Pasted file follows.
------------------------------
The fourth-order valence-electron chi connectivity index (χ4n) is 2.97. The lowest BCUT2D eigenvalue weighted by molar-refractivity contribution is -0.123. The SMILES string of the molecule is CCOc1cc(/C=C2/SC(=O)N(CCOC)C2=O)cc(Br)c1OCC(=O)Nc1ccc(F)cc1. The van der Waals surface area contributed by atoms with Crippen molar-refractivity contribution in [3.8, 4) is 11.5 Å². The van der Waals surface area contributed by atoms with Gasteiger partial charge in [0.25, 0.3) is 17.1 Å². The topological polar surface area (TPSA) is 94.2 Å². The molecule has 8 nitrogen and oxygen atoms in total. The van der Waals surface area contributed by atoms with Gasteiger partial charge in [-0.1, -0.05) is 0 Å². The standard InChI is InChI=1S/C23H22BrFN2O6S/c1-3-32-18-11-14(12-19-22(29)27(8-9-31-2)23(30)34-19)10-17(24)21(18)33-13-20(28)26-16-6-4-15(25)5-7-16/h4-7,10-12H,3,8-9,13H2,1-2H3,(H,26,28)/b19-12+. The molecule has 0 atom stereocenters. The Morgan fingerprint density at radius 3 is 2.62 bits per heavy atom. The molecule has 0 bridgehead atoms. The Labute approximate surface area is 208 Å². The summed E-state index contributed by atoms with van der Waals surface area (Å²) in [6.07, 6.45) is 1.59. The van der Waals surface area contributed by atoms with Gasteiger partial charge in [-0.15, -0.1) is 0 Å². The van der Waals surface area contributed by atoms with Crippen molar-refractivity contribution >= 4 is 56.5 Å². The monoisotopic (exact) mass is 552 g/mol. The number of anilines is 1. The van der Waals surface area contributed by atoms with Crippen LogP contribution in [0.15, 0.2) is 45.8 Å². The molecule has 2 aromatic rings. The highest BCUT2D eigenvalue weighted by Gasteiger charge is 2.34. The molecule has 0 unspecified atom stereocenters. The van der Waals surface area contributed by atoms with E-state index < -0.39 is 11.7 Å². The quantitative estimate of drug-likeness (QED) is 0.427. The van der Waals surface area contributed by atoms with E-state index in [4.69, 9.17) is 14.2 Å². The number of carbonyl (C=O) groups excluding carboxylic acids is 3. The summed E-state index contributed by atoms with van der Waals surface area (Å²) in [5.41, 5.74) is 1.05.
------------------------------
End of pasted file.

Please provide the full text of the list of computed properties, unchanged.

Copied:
The fourth-order valence-electron chi connectivity index (χ4n) is 2.97. The lowest BCUT2D eigenvalue weighted by molar-refractivity contribution is -0.123. The SMILES string of the molecule is CCOc1cc(/C=C2/SC(=O)N(CCOC)C2=O)cc(Br)c1OCC(=O)Nc1ccc(F)cc1. The van der Waals surface area contributed by atoms with Crippen molar-refractivity contribution in [3.8, 4) is 11.5 Å². The van der Waals surface area contributed by atoms with Gasteiger partial charge in [0.25, 0.3) is 17.1 Å². The topological polar surface area (TPSA) is 94.2 Å². The molecule has 8 nitrogen and oxygen atoms in total. The van der Waals surface area contributed by atoms with Gasteiger partial charge in [-0.1, -0.05) is 0 Å². The standard InChI is InChI=1S/C23H22BrFN2O6S/c1-3-32-18-11-14(12-19-22(29)27(8-9-31-2)23(30)34-19)10-17(24)21(18)33-13-20(28)26-16-6-4-15(25)5-7-16/h4-7,10-12H,3,8-9,13H2,1-2H3,(H,26,28)/b19-12+. The molecule has 0 atom stereocenters. The Morgan fingerprint density at radius 3 is 2.62 bits per heavy atom. The molecule has 0 bridgehead atoms. The Labute approximate surface area is 208 Å². The summed E-state index contributed by atoms with van der Waals surface area (Å²) in [6.07, 6.45) is 1.59. The van der Waals surface area contributed by atoms with Gasteiger partial charge in [-0.15, -0.1) is 0 Å². The van der Waals surface area contributed by atoms with Crippen molar-refractivity contribution >= 4 is 56.5 Å². The monoisotopic (exact) mass is 552 g/mol. The number of anilines is 1. The van der Waals surface area contributed by atoms with Crippen LogP contribution in [0.15, 0.2) is 45.8 Å². The molecule has 2 aromatic rings. The highest BCUT2D eigenvalue weighted by Gasteiger charge is 2.34. The molecule has 0 unspecified atom stereocenters. The van der Waals surface area contributed by atoms with E-state index < -0.39 is 11.7 Å². The quantitative estimate of drug-likeness (QED) is 0.427. The van der Waals surface area contributed by atoms with E-state index in [4.69, 9.17) is 14.2 Å². The number of carbonyl (C=O) groups excluding carboxylic acids is 3. The summed E-state index contributed by atoms with van der Waals surface area (Å²) in [5.41, 5.74) is 1.05.